Sun, Nov 13, 2011.
I'm quickly becoming a huge fan of house concerts, and I saw another fine one this past Friday. This time it was two Nova Scotia singer-songwriters, Kim Wempe and Gabrielle Papillon. I'll have more on Wempe in a couple of weeks, as she will be back on the road as part of a unique tour called Whose Song Is It Anyway? So I'll do a preview of that, which leaves me free to talk about Papillon for now.
She's from New Glasgow, by choice. Raised in Winnipeg, her parents moved to that town around the same time she was heading to university, in Montreal. As family gatherings were then held in N.S., she got to know the place, and when it came time to pick a new home as a base for her musical career, that's where she chose. She says it's because she grew to love both the area, and the musical community, which she finds perfectly suited to her kind of music and her choice of musical friends. Cool.
Engaging and chatty in concert (she admits to being a talker), one of the first things you find out is that she is a scholar, with a Masters in history. This isn't meant to intimidate (hard in Ph.D.-plentiful Fredericton), but rather to inform you were she's coming from, and to poke fun at herself. What it told me was that this was someone who had a few experiences in life to draw on, and this proved the case. She has an inquisitive nature, and find lots of different subjects to write about, and yes, even some historical ones.
She's a new kind of folk performer, almost a hybrid, a bit of an indie rock kid as well. She certainly has no trouble with the basic acoustic guitar-voice performance, and on disc, she expands on that, with lots of harmonies and doubled vocals, plus more strings, a bit of percussion and keyboards but usually not a whole lot of any of it. The words stand out for sure, and she has some striking originals. House concerts, for me, are a great way to be introduced to a musician, especially if they do tell you something about the songs, and Papillon is fine by that. We learned that One Small Frame is about her choice to live in the east, and that Dust To Gold is a leftover from her WInnipeg knowledge of farms, although not biographical in any way.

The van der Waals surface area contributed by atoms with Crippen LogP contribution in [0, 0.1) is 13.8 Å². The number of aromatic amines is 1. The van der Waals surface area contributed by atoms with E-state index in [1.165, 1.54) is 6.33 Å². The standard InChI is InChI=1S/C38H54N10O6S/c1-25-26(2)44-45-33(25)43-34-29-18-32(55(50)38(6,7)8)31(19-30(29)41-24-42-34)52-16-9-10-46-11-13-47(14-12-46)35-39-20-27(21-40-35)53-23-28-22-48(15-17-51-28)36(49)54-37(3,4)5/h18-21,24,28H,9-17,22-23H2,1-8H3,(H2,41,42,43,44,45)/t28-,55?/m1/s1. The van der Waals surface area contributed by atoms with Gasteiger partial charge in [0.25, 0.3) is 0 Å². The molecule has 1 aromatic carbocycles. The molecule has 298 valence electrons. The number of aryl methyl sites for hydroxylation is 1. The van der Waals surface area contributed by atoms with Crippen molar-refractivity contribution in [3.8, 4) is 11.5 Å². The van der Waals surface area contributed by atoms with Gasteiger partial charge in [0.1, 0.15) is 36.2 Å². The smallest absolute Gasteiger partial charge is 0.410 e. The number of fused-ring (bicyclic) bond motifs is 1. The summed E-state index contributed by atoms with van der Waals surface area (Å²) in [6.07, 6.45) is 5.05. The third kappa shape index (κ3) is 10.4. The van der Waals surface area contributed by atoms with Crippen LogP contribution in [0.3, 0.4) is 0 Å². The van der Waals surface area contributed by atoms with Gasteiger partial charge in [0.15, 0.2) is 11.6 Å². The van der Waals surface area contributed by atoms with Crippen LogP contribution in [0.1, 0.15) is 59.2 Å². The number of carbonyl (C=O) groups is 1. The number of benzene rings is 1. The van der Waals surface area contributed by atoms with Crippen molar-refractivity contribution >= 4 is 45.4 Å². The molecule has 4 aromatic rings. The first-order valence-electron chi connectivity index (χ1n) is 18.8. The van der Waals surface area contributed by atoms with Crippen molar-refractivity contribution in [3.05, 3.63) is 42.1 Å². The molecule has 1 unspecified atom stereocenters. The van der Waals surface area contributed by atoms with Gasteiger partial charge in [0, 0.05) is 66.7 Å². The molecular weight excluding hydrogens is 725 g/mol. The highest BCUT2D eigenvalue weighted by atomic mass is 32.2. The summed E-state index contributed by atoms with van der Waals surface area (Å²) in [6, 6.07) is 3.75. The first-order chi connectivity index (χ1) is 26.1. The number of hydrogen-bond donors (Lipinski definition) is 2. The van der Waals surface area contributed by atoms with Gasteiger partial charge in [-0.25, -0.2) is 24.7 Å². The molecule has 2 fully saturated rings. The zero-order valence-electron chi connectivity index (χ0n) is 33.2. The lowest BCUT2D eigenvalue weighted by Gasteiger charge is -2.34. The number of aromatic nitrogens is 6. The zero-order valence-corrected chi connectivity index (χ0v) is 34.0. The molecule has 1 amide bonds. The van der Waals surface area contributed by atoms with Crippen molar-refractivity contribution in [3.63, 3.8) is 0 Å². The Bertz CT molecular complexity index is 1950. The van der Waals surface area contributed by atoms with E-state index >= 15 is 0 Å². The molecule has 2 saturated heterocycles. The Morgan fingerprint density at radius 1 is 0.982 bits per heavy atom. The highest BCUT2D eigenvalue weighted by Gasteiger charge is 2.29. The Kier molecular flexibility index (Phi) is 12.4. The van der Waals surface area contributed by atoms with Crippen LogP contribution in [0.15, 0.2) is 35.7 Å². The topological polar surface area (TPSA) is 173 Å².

So when I throw on her latest release, The Currency Of Poetry, there are several highlight songs for me already, and I feel somewhat invested. House concerts have a way of doing that, you don't get distracted during the show, and even in a 45-minute set you come away with more knowledge, and hopefully, appreciation. Luckily, I enjoy the new disc, as much as, or even more than the live versions. Like We Go Together gains strength with the harmonies and the drums pushing it forward. That history degree must have come in handy for Outlaws and Criminals, which is a first-person account of a no-account lawbreaker, heading into a final drama that is going to end badly for somebody. There's some seriously talented storytelling going on there, and some Texas guitarslingers would no doubt love to claim this one as their own.
There is no more fulfilling experience in music, I believe, than hearing a performer, enjoying and meeting them (house concert, remember), getting the CD, and listening and liking (or loving it) still. You've gone from no knowledge to a full-fledged fan, probably for life, in a few hours. And that, dear friends, is what has happened to me, with Gabrielle Papillon.
The Mahones have been carrying the torch for Irish punk music since forming in Kingston, Ontario in 1990. Featuring front man Finny McConnell, born in Dublin and raised on both traditional Irish sounds and classic punk, the group has enjoying... more »
His story is so spectacular, it's enough to draw you into his music, he's led that kind of life. There's no room to tell it all here, drop by jontnet.com for more, but a capsulized version goes like this: Born... more »
Ross Neilsen loves going down south to grab the original blues vibe when he makes his albums. The last couple, as well as this one, have been recorded in studios in the U.S. south. His previous solo album, The Shack... more »
Bob Mersereau has been covering music, and the East Coast Music Scene since 1985 for CBC. He's a veteran scene-maker at the ECMA's, knows where the best shows and right parties are happening, and more importantly, has survived to tell the tales. His weekly East Coast music column is heard on Shift on Radio 1 in New Brunswick each Wednesday at 4'45. He's also the author of two national best-selling books, The Top 100 Canadian Albums (2007) and The Top 100 Canadian Singles (2010).